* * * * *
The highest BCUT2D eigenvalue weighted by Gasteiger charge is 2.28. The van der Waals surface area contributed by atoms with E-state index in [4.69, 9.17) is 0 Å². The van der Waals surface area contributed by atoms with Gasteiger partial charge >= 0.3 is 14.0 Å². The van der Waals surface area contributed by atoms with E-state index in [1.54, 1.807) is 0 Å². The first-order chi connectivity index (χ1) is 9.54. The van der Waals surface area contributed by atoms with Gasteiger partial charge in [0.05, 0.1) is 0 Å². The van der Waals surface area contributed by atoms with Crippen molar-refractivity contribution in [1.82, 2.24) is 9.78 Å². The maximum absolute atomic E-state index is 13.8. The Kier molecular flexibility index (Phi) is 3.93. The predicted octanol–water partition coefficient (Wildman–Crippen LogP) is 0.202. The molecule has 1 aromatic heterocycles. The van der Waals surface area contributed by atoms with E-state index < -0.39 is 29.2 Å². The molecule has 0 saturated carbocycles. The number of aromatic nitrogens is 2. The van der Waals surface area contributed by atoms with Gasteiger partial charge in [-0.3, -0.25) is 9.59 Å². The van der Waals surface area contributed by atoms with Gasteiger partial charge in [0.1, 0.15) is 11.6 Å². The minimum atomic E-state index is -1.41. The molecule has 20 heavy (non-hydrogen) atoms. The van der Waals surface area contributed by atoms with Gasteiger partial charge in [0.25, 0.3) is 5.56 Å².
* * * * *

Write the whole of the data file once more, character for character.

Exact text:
The highest BCUT2D eigenvalue weighted by Gasteiger charge is 2.28. The van der Waals surface area contributed by atoms with E-state index in [4.69, 9.17) is 0 Å². The van der Waals surface area contributed by atoms with Gasteiger partial charge >= 0.3 is 14.0 Å². The van der Waals surface area contributed by atoms with E-state index in [1.54, 1.807) is 0 Å². The first-order chi connectivity index (χ1) is 9.54. The van der Waals surface area contributed by atoms with Gasteiger partial charge in [0.05, 0.1) is 0 Å². The van der Waals surface area contributed by atoms with Crippen molar-refractivity contribution in [1.82, 2.24) is 9.78 Å². The maximum absolute atomic E-state index is 13.8. The Kier molecular flexibility index (Phi) is 3.93. The predicted octanol–water partition coefficient (Wildman–Crippen LogP) is 0.202. The molecule has 1 aromatic heterocycles. The van der Waals surface area contributed by atoms with E-state index < -0.39 is 29.2 Å². The molecule has 0 saturated carbocycles. The number of aromatic nitrogens is 2. The van der Waals surface area contributed by atoms with Gasteiger partial charge in [-0.3, -0.25) is 9.59 Å². The van der Waals surface area contributed by atoms with Gasteiger partial charge in [0.1, 0.15) is 11.6 Å². The minimum atomic E-state index is -1.41. The molecule has 20 heavy (non-hydrogen) atoms. The van der Waals surface area contributed by atoms with Gasteiger partial charge in [0.25, 0.3) is 5.56 Å².